My descent into revisiting the counterculture eventually gave way (though it wasn’t totally pushed aside) to something more soulful. In my senior year of high school, my choir teacher passed out choices of songs that we might sing that year — one of those songs was “Age of Aquarius” from the musical Hair. We actually learned most of the song before it was cut from our routine, but it had hooked me for good. When I went looking for the song to purchase, I found it, not on the Hair Broadway album, but rather on Greatest Hits on Earth from the 5th Dimension. I didn’t know anything about the group, but let me tell you, after that first listen, I wanted to be Marilyn McCoo. She had a voice that transcended time. The album also transcended 60s soul and turned it into melodies from a higher power. And as much as I adored their rendition of “Age of Aquarius,” “Love’s Lines, Angles and Rhymes” was the song that really gave me chills…and still does.



When I entered college, my musical preferences remained firmly routed in the 1970s. With that, I forged a path into glam rock with none other than David Bowie and The Rise and Fall of Ziggy Stardust and the Spiders from Mars. Thanks to the radio and Labyrinth, I knew David Bowie well enough, or so I thought. But the slick, slithery songs that I knew were no match for the magnificent aural orgy that was Ziggy Stardust. If I had had the guts back then, I would have cropped my hair and painted my face and told the world to rightly fuck off if it had any problems.  Instead, I channeled that strength into other pursuits and happily kept my secret love to myself.



My “edge” softened only a little as college progressed, and I couldn’t help but latch onto grunge and alternative music at least a little. Though I probably favored grunge, at least in appearance, my trend towards “alternative” (the most terrible music label if ever there was one) was routed by a little song called “Peaches” by the Presidents of the United States of America. Their first self-titled album was so much goofy fun. Against the backdrop of the honest grit of grunge, “Peaches” stuck out like a sore yet really happy thumb. If you saw me any time around 1995/1996, I might have been wearing my boots and flannel, but the PoUSA were probably in my ears.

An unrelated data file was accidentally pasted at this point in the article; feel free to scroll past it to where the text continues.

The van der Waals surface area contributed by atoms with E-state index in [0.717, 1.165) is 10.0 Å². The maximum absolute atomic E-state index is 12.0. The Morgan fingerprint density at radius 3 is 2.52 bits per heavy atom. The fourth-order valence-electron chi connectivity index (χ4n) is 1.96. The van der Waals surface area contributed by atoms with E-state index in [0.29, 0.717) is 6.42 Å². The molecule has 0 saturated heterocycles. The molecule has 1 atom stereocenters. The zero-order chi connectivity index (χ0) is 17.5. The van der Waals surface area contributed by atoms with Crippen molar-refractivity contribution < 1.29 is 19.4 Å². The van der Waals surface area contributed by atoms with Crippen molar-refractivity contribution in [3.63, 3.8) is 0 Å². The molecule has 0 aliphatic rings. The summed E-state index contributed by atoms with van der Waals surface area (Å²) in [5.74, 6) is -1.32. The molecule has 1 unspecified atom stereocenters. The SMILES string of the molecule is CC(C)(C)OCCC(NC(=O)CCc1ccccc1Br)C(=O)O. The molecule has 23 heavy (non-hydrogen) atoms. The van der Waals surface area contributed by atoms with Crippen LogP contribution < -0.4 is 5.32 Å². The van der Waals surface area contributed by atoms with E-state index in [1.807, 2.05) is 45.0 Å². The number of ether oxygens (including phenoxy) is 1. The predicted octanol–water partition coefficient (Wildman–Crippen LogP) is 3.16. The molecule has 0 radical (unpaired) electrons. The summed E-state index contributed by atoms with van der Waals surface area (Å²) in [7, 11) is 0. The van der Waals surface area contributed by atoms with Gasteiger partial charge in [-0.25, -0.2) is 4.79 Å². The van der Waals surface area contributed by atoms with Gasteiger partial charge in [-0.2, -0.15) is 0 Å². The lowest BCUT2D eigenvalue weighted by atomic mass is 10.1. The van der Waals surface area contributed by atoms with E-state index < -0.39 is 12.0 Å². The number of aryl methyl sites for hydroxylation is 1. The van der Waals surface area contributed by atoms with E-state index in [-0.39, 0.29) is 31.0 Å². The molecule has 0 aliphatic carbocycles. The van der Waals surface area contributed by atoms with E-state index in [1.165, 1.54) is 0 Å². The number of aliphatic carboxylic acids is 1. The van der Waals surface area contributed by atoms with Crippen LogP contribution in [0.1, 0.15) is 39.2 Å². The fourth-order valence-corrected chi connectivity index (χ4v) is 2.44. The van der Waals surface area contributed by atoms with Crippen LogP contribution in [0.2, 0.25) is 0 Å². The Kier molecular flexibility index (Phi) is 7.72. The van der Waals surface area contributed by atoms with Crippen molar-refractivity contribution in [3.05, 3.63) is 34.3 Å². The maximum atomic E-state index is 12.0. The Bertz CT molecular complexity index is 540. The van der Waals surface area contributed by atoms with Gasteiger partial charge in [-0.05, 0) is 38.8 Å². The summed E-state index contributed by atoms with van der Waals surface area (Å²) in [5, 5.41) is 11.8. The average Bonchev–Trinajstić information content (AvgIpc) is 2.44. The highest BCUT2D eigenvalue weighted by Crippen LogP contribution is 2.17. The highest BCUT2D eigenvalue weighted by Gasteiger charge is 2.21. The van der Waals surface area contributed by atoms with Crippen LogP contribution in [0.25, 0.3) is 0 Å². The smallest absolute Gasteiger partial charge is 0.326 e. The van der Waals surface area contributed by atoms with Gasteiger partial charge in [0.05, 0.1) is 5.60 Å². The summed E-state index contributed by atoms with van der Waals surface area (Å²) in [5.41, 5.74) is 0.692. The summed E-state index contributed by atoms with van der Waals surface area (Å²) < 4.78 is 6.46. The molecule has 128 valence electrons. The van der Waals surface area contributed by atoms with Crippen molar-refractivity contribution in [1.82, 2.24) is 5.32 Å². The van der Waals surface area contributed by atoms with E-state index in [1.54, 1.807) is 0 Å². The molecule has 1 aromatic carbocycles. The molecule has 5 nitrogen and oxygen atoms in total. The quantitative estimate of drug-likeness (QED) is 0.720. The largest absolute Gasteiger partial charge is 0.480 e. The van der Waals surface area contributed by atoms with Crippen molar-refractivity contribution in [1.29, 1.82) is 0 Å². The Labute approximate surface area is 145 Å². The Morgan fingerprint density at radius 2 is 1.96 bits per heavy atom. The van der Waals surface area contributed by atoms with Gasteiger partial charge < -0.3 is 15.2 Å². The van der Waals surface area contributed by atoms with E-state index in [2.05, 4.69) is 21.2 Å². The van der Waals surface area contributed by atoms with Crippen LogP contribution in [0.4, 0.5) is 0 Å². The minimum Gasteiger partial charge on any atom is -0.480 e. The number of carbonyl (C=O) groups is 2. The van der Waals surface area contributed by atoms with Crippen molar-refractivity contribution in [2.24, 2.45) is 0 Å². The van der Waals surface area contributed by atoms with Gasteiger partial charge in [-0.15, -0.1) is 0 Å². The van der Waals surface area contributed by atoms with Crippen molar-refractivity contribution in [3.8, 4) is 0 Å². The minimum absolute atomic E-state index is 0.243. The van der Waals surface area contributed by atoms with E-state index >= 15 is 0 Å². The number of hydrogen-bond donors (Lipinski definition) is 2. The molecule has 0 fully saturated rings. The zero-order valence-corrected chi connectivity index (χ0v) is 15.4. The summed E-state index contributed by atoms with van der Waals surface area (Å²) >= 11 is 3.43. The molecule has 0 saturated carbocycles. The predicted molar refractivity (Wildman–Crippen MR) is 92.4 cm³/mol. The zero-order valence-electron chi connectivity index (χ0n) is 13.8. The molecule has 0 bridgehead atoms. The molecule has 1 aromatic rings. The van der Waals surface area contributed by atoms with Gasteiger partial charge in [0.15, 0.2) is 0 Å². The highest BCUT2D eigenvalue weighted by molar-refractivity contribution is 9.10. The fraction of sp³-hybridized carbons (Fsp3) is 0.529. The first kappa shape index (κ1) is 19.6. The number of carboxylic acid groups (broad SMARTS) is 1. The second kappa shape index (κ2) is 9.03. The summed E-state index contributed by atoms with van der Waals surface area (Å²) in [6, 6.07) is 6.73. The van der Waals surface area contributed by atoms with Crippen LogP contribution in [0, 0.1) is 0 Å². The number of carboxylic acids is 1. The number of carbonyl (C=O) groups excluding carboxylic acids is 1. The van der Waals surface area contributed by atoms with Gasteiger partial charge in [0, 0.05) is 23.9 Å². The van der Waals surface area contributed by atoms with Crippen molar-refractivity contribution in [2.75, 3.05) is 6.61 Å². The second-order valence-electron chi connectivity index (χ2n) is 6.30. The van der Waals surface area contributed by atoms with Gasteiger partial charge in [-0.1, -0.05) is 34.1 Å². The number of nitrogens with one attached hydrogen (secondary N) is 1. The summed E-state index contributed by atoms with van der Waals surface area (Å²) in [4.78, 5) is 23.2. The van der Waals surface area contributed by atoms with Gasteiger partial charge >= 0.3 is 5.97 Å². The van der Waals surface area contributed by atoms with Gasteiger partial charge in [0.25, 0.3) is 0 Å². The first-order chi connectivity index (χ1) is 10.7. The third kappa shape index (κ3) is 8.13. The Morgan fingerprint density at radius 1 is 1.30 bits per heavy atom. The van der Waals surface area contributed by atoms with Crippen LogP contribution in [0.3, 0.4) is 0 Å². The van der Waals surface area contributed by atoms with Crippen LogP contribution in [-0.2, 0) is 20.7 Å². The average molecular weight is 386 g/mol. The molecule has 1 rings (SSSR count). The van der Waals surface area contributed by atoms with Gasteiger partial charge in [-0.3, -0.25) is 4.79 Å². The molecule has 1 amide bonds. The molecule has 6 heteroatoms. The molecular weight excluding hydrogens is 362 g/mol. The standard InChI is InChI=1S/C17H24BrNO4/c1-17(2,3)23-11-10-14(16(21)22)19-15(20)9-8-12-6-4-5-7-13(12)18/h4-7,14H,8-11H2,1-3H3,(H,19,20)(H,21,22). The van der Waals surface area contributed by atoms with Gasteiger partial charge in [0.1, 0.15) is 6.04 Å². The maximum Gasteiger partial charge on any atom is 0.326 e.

Whatever mini-love affair I might have had with “alternative” music was cut short the minute one of my roommates started listening to “college radio”… because UGH. Sorry, but the whiny whining that wafted through our apartment for a time was just about the worst thing going. As such, I put just about anything into my head that wasn’t “alternative,” save for The Burdens of Being Upright by Tracy Bonham. Thanks to its great intro track “Mother Mother,” I found a muse in Bonham’s cheeky lyrics and phenomenal voice. She also helped revive my belief in women musicians, which wavered somewhat during that time.